John Smith Griffin

John Smith Griffin was an American missionary in Oregon Country who participated at the Champoeg Meetings that created the Provisional Government of Oregon in 1843. In Oregon he served as a tutor at Fort Vancouver and organized a church on the Tualatin Plains in the Tualatin Valley. On November 23, 1807, John Griffin was born in Castleton, Vermont, to parents who immigrated from England. In New England and Ohio he seminaries. Griffin was ordained a minister and sent to Litchfield County, Connecticut, his church, the Congregational Church sent him as an unaffiliated missionary to Oregon Country to convert Native Americans. Griffin arrived in Oregon in 1839 and stayed at the Whitman Mission the first year before moving to the Hudson's Bay Company's Fort Vancouver on the Columbia River. Staying until 1841, he served as the post's chaplain. In 1841 he settled on the Tualatin Plains in what is now Washington County, Oregon where he would establish a church on June 26, 1842, he had planned on setting up a mission on the east side of the Cascade Mountains, but did not receive funds from the missionary board and instead set up a farm in the Tualatin Valley.

From the time he settled there until 1848 Griffin kept a journal of the arrivals of settlers on the Tualatin Plains. The church was the first church on the plains there, established at East Tuality Plains. Members of the church included Joseph L. Meek, George W. Ebbert, Joseph Gale, Charles Richard McKay among others. Griffin continued as minister of the congregation until the parishioners removed him in 1845 because of his rigid beliefs, replacing him with Harvey L. Clark. While living on the plains Griffin set up his own personal jail in order to detain Native Americans who would steal from him. In 1843, Griffin attended the meetings at Champoeg on the Willamette River where he opposed the type of resolution introduced at the May third meeting. Though opposing the type of measure, he did vote for the creation of the Provisional Government in what was a 52-to-50 vote in favor of the formation of a government; this temporary government continued until the government of the Oregon Territory was formed in 1849, after the region south of the 49th parallel north became part of the United States.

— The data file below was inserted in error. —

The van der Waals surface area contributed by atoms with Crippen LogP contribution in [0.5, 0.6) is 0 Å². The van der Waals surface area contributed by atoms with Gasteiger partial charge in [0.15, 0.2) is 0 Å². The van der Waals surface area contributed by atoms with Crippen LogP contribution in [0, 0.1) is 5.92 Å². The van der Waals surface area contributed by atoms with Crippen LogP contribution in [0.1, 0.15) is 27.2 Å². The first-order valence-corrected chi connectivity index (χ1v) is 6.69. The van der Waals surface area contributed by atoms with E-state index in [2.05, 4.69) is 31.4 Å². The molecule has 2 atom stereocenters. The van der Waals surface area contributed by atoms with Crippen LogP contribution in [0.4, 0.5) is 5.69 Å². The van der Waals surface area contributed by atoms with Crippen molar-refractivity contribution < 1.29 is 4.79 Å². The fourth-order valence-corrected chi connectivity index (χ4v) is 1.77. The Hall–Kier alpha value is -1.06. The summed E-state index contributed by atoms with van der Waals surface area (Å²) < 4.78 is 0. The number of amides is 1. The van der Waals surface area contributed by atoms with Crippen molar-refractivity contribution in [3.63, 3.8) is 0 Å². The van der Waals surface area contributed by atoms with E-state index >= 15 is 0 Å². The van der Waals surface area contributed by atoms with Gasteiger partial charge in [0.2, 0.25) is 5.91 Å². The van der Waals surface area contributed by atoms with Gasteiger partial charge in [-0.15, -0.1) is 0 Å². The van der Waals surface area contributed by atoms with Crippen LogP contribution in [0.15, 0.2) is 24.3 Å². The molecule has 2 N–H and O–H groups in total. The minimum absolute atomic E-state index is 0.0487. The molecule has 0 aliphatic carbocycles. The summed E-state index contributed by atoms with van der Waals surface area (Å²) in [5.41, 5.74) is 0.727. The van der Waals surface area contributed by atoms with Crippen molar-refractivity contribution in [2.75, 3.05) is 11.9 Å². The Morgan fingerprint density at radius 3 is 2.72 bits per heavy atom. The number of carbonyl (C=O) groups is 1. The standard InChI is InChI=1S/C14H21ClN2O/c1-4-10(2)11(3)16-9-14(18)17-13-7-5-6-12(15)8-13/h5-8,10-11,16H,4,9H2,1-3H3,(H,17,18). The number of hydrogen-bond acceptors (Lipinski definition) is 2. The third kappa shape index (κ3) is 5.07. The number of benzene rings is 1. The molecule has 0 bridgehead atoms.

In 1848, Griffin took possession of the Oregon Mission Press and began printing The Oregon American and Evangelical Unionist. In 1851, Griffin invested in the Portland & Valley Plank Road Company, which began building a plank road from Portland to the Tualatin Valley. In 1839, Griffin was married in Saint Louis, Missouri, to Desiré C. Smith, who would die in 1884, he married Lina Harvey Kenyon in Three Oaks, Michigan. Griffin's sister-in-law Rachel Jane Smith married fellow missionary Henry H. Spalding as Spalding's second wife. John Smith Griffin died on February 5, 1899 and is buried at Hillsboro Pioneer Cemetery in Hillsboro, Oregon

Gundakar, Prince of Liechtenstein

Gundakar of Liechtenstein was a member of the House of Liechtenstein and as such the owner of a large estate. He served the Habsburg dynasty, he was the youngest son of Baron Hartmann II of Liechtenstein. His mother was Anna Maria, his brothers were Maximilian. He received a careful education, he himself was married twice. In the first marriage, he married Agnes, a daughter of Count Enno III of East Frisia and in the second marriage Elizabeth Lucretia, a daughter of Duke Adam Wenceslaus of Cieszyn and herself a ruling Duchess of Cieszyn, he was the founder of the so-called Gundakar line of the House of Liechtenstein. In 1606, the brothers signed a familial treaty stipulating that the first-born of the eldest surviving line would be head of the House of Liechtenstein, his father was a Lutheran and he had raised his children as Lutherans. At the beginning of the 17th century and his brothers converted to Catholicism. Gundakar wrote a vindication, entitled "Motives that moved me to accept the Catholic faith".

His conversion facilitated his ascent at the imperial court. He served under Emperors Matthias, Ferdinand II and Ferdinand III, he began his career at court in 1599 as chamberlain. In the following years he accompanied Archduke Matthias on military expeditions to Hungary and was present at the siege of Buda. In 1606, he served several times as an ambassador and in 1608, he accompanied Matthias on his campaign in Bohemia against Rudolf II, he became a councillor at the Exchequer in 1606 and he led the department from 1613. As early as 1608, he appears to have acted as Vice Chancellor of the Exchequer, he was a councillor in the Chamber of Lower Austria. Between 1614 and 1617, he held various positions, including Land Marshal of Lower Austria, Chief Hofmeister to Archduke Charles John and Chief Hofmeister to the Empress Consort Anna of Tyrol, his real political rise coincided with the beginning of the Thirty Years' War. In 1618 he led a delegation to the Estates of Silesia, his task was to prevent Silesia from joining the Bohemian revolt.